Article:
Sunday, March 25, 2007

Who Wants the State to Run Mobile Phone Services?

Pharoz (‘a weblog about Australian politics, science and religion’), 25 March, carries an article about privatisation in Australia (in 'coms', a technology far removed from industries like Coal):

“Economic fundamentalism doesn’t always work for more sophisticated systems. Adam Smith may have complained about Corn Laws in his time, and the advantages of markets, but transferring that approach straight into today’s more complex systems is akin to trying to stick a sim card into a cob of corn and expecting to be able to make calls from it.”

[Read the rest of the Pharoz article at:

Rhetoric is not a compelling argument on this occasion. The social consequences of the Corn Laws was every bit as complex as telecoms (it took long enough to achieve repeal). The issue is not complexity: it is whether a market will produce better results for society than state-run organisations. The best way to answer such questions is to experiment and compare the outcomes.

State-run organizations usually are subsidized and protected as national monopolies, and are managed by politically-appointed ‘experts’, using the capital raised by compulsory taxation and allocated by the ‘good ideas’ of politicians (aka: party policies) and by public servants. If they get it wrong they are moved from their posts with difficulty, sometimes years after they have failed and the politicians have retired, dropped out, promoted, or have been ‘honoured’ in the usual manner.

Private-run organizations attract private capital if they are, or are likely to be, successful in the separate minds of thousands of dispersed persons risking their ownership, or stewardship, of capital. Private capital is raised by judges of performance who act swiftly to correct the errors of those managers who get it wrong (they lose their jobs, and often much else besides) and to reward those who get it right (they attract more capital should they need it – on the same impersonal terms).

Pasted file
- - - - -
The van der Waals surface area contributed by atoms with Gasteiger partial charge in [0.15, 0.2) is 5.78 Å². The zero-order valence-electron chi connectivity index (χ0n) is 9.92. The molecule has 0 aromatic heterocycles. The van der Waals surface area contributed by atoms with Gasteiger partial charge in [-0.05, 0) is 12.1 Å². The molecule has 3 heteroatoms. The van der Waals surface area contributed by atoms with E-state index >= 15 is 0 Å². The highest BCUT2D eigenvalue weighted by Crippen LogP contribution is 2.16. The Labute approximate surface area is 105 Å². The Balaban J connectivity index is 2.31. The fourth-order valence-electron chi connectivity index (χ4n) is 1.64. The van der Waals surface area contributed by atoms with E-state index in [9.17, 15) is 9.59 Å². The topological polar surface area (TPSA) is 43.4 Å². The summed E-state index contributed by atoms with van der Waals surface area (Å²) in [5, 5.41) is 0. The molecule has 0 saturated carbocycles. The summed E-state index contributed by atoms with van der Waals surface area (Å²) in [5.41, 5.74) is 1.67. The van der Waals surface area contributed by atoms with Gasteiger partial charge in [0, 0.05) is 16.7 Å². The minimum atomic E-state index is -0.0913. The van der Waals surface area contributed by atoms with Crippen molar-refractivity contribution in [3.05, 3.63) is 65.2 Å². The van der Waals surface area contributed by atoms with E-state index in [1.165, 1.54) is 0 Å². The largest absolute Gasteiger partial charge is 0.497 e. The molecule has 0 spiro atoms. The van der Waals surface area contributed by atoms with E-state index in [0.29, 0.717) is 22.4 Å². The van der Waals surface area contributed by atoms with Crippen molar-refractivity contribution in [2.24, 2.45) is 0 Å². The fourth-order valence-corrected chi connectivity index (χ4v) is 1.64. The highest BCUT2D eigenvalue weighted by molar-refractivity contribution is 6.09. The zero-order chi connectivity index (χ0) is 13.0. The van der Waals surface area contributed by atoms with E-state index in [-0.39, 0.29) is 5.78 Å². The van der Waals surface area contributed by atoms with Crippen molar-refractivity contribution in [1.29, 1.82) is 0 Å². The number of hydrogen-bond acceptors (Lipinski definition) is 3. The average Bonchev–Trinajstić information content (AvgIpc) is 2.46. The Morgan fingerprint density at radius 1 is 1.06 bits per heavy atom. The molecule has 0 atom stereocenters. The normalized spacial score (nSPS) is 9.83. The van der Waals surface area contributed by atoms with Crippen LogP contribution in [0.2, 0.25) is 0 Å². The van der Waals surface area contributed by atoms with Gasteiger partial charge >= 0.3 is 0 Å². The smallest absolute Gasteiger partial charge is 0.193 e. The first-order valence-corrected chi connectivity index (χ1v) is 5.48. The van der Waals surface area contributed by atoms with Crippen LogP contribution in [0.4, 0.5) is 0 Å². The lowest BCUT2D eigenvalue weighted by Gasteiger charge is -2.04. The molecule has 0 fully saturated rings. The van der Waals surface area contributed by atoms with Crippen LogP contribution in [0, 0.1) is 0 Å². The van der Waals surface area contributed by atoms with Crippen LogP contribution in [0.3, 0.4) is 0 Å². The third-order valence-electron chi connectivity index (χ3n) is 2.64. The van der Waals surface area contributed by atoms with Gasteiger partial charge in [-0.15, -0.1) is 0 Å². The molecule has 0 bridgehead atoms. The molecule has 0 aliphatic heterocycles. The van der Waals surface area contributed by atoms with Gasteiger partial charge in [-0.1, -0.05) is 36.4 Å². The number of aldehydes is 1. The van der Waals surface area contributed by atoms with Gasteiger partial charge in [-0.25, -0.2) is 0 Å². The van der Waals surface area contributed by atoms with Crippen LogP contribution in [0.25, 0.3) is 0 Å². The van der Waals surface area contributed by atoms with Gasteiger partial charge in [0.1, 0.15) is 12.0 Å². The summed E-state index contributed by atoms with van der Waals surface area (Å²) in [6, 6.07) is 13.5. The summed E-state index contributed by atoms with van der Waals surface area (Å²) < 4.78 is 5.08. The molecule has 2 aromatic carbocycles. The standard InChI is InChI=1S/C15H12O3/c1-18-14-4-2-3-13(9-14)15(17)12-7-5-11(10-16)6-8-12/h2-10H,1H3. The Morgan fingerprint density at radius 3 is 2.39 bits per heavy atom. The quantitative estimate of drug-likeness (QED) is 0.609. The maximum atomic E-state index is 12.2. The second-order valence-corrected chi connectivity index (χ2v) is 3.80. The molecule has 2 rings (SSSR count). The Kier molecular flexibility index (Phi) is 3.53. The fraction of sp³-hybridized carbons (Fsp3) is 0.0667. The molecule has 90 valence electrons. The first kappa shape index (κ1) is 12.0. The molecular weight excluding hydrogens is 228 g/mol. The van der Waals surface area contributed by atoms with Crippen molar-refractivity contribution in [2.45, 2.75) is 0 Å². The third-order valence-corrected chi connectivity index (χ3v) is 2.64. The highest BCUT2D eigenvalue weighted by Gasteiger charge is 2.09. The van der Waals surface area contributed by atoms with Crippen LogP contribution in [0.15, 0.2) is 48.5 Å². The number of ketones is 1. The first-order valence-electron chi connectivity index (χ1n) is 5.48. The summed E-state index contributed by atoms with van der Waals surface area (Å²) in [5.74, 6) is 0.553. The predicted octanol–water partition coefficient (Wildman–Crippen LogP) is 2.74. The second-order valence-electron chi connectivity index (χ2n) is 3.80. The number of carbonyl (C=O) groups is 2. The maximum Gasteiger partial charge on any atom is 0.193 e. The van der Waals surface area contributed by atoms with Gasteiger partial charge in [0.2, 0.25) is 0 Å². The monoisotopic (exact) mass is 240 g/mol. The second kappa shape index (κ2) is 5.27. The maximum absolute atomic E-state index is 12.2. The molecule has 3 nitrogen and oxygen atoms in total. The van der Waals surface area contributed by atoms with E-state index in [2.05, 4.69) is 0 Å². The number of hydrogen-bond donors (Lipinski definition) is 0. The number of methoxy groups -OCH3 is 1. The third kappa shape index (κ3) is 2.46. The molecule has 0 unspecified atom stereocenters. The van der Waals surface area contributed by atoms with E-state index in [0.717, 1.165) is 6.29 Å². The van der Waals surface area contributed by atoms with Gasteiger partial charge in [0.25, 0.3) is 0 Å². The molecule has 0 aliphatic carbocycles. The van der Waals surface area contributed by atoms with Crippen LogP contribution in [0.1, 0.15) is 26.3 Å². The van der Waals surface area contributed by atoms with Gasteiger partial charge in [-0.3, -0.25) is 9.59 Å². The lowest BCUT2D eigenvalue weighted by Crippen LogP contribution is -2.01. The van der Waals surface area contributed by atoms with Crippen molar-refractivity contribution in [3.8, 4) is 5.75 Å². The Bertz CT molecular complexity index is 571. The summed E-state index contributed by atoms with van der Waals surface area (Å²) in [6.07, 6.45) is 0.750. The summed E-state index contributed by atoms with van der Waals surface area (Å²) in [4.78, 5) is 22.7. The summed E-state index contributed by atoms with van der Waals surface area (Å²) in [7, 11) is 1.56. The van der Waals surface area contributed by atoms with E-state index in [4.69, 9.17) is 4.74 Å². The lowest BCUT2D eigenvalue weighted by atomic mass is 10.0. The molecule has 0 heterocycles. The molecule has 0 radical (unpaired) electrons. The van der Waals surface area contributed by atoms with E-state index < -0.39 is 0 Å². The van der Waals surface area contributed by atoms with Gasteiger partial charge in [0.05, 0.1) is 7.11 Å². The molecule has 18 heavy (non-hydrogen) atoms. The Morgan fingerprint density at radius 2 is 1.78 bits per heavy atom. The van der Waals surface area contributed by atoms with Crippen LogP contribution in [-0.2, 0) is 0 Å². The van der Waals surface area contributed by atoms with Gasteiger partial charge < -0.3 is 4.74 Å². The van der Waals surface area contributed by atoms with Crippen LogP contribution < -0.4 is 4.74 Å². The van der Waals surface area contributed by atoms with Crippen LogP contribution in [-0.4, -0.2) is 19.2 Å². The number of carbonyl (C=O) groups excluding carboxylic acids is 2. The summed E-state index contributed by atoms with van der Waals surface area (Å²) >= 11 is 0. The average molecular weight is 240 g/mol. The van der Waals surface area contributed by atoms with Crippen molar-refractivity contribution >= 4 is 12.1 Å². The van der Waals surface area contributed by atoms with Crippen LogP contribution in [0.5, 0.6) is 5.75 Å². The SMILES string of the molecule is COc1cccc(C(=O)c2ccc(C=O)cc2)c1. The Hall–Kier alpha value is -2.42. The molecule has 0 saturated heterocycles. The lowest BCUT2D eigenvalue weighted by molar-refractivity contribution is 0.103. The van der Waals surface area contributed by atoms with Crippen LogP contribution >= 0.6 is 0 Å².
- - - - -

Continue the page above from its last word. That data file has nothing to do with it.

There is nothing invisible about the rewards and retributions of markets.

Politicians in Britain are notorious failures at ‘picking winners’ (the computer disks of the 80’s) and are predictably awful at subsidizing ‘losers’ (textiles, shipbuilding, steel, coal, utilities, motor vehicles, air travel, railways, road transport, R&D, - the list goes on and on in Britain). Smith called private investment that fails ‘misconduct’ and state investment in activities that fail is no different, except usually measured in tens of millions (WN II.iii.26: p 340-41).

The waste from both sources in terms of capital that could have been available for innovating and modernizing the British economy – a source of unproductive activity noted by Smith in Wealth of Nations (Books I to V) – slows down, sometimes eliminates, the creation of wealth from economic growth. The worst of the private practitioners of prodigality aggregated together is but a small proportion of the state sponsored prodigality to which Britain has been subjected since the 18th century, and was a world leader after the Second World War

Smith put it trenchantly:

‘It is the highest impertinence and presumption, therefore, in kings and ministers, to pretend to watch over the œconomy of private people…. They are themselves always, and without exception, the greatest spendthrifts in the society. Let them look well after their own expence, and they may safely trust people to look after theirs. If their own extravagance does not ruin the state, that of their subjects never will’ (WN II.iii.36: p 346).


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